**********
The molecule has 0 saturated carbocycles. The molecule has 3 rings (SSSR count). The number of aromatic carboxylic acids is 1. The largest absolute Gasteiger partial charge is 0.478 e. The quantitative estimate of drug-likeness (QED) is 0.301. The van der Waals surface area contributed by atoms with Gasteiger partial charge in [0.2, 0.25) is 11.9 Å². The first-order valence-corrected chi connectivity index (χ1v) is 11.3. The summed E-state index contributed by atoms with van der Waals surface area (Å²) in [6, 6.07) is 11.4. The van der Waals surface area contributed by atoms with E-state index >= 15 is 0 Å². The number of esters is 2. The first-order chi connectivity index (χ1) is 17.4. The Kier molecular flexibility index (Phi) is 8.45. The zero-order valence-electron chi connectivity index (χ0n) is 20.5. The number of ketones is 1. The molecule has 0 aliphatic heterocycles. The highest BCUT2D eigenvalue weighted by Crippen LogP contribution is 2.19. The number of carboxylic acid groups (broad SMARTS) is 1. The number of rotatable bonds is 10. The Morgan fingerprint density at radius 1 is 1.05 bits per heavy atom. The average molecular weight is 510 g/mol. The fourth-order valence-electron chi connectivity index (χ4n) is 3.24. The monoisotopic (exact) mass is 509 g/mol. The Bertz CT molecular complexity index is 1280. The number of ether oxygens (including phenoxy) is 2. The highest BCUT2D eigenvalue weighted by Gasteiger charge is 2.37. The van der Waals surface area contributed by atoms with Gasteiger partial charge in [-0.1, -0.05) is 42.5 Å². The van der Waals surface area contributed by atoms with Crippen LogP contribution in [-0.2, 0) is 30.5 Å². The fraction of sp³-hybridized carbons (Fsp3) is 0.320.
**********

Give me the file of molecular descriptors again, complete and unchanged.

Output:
The molecule has 0 saturated carbocycles. The molecule has 3 rings (SSSR count). The number of aromatic carboxylic acids is 1. The largest absolute Gasteiger partial charge is 0.478 e. The quantitative estimate of drug-likeness (QED) is 0.301. The van der Waals surface area contributed by atoms with Gasteiger partial charge in [0.2, 0.25) is 11.9 Å². The first-order valence-corrected chi connectivity index (χ1v) is 11.3. The summed E-state index contributed by atoms with van der Waals surface area (Å²) in [6, 6.07) is 11.4. The van der Waals surface area contributed by atoms with E-state index >= 15 is 0 Å². The number of esters is 2. The first-order chi connectivity index (χ1) is 17.4. The Kier molecular flexibility index (Phi) is 8.45. The zero-order valence-electron chi connectivity index (χ0n) is 20.5. The number of ketones is 1. The molecule has 0 aliphatic heterocycles. The highest BCUT2D eigenvalue weighted by Crippen LogP contribution is 2.19. The number of carboxylic acid groups (broad SMARTS) is 1. The number of rotatable bonds is 10. The Morgan fingerprint density at radius 1 is 1.05 bits per heavy atom. The average molecular weight is 510 g/mol. The fourth-order valence-electron chi connectivity index (χ4n) is 3.24. The monoisotopic (exact) mass is 509 g/mol. The Bertz CT molecular complexity index is 1280. The number of ether oxygens (including phenoxy) is 2. The highest BCUT2D eigenvalue weighted by Gasteiger charge is 2.37. The van der Waals surface area contributed by atoms with Gasteiger partial charge in [-0.1, -0.05) is 42.5 Å². The van der Waals surface area contributed by atoms with Crippen LogP contribution in [-0.2, 0) is 30.5 Å². The fraction of sp³-hybridized carbons (Fsp3) is 0.320.